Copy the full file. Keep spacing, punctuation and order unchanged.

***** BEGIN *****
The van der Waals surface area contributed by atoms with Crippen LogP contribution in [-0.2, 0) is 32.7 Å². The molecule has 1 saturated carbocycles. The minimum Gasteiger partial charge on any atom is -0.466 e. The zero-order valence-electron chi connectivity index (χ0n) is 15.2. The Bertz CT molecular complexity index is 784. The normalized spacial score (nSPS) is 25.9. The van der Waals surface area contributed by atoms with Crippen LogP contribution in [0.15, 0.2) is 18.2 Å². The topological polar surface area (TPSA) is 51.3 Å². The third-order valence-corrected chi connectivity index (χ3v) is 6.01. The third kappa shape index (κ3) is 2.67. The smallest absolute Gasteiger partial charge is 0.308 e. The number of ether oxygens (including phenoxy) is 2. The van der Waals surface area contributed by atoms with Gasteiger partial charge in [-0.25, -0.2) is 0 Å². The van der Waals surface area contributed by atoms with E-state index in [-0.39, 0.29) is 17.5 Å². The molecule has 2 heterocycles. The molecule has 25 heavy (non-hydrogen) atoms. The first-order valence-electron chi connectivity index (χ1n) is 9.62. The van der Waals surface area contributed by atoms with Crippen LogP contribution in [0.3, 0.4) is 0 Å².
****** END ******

The van der Waals surface area contributed by atoms with Crippen LogP contribution in [-0.2, 0) is 32.7 Å². The molecule has 1 saturated carbocycles. The minimum Gasteiger partial charge on any atom is -0.466 e. The zero-order valence-electron chi connectivity index (χ0n) is 15.2. The Bertz CT molecular complexity index is 784. The normalized spacial score (nSPS) is 25.9. The van der Waals surface area contributed by atoms with Crippen LogP contribution in [0.15, 0.2) is 18.2 Å². The topological polar surface area (TPSA) is 51.3 Å². The third-order valence-corrected chi connectivity index (χ3v) is 6.01. The third kappa shape index (κ3) is 2.67. The smallest absolute Gasteiger partial charge is 0.308 e. The number of ether oxygens (including phenoxy) is 2. The van der Waals surface area contributed by atoms with Gasteiger partial charge in [-0.25, -0.2) is 0 Å². The van der Waals surface area contributed by atoms with E-state index in [-0.39, 0.29) is 17.5 Å². The molecule has 2 heterocycles. The molecule has 25 heavy (non-hydrogen) atoms. The first-order valence-electron chi connectivity index (χ1n) is 9.62. The van der Waals surface area contributed by atoms with Crippen LogP contribution in [0.3, 0.4) is 0 Å².